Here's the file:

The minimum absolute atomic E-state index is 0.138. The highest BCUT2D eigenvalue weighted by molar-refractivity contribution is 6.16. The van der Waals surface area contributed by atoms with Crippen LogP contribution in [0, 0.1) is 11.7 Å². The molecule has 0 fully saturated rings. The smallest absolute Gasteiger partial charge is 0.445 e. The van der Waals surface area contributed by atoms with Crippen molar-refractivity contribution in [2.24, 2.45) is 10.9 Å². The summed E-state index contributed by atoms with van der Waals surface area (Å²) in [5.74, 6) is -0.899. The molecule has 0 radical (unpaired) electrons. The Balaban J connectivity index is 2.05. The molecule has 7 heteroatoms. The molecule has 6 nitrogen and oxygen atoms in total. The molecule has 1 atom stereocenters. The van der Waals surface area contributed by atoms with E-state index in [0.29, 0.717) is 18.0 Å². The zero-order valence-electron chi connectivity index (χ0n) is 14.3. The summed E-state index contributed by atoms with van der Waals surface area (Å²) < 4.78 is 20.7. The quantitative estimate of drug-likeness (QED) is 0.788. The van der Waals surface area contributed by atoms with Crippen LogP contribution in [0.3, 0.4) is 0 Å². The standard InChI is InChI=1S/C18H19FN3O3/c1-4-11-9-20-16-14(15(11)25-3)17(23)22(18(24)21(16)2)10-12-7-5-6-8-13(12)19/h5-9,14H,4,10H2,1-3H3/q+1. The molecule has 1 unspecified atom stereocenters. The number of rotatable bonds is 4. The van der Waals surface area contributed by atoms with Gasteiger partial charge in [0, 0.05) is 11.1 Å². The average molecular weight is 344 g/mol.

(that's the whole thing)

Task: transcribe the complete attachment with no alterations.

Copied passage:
The minimum absolute atomic E-state index is 0.138. The highest BCUT2D eigenvalue weighted by molar-refractivity contribution is 6.16. The van der Waals surface area contributed by atoms with Crippen LogP contribution in [0, 0.1) is 11.7 Å². The molecule has 0 fully saturated rings. The smallest absolute Gasteiger partial charge is 0.445 e. The van der Waals surface area contributed by atoms with Crippen molar-refractivity contribution in [2.24, 2.45) is 10.9 Å². The summed E-state index contributed by atoms with van der Waals surface area (Å²) in [5.74, 6) is -0.899. The molecule has 0 radical (unpaired) electrons. The Balaban J connectivity index is 2.05. The molecule has 7 heteroatoms. The molecule has 6 nitrogen and oxygen atoms in total. The molecule has 1 atom stereocenters. The van der Waals surface area contributed by atoms with E-state index in [0.29, 0.717) is 18.0 Å². The zero-order valence-electron chi connectivity index (χ0n) is 14.3. The summed E-state index contributed by atoms with van der Waals surface area (Å²) < 4.78 is 20.7. The quantitative estimate of drug-likeness (QED) is 0.788. The van der Waals surface area contributed by atoms with Crippen LogP contribution in [0.3, 0.4) is 0 Å². The standard InChI is InChI=1S/C18H19FN3O3/c1-4-11-9-20-16-14(15(11)25-3)17(23)22(18(24)21(16)2)10-12-7-5-6-8-13(12)19/h5-9,14H,4,10H2,1-3H3/q+1. The molecule has 1 unspecified atom stereocenters. The number of rotatable bonds is 4. The van der Waals surface area contributed by atoms with Gasteiger partial charge in [0, 0.05) is 11.1 Å². The average molecular weight is 344 g/mol.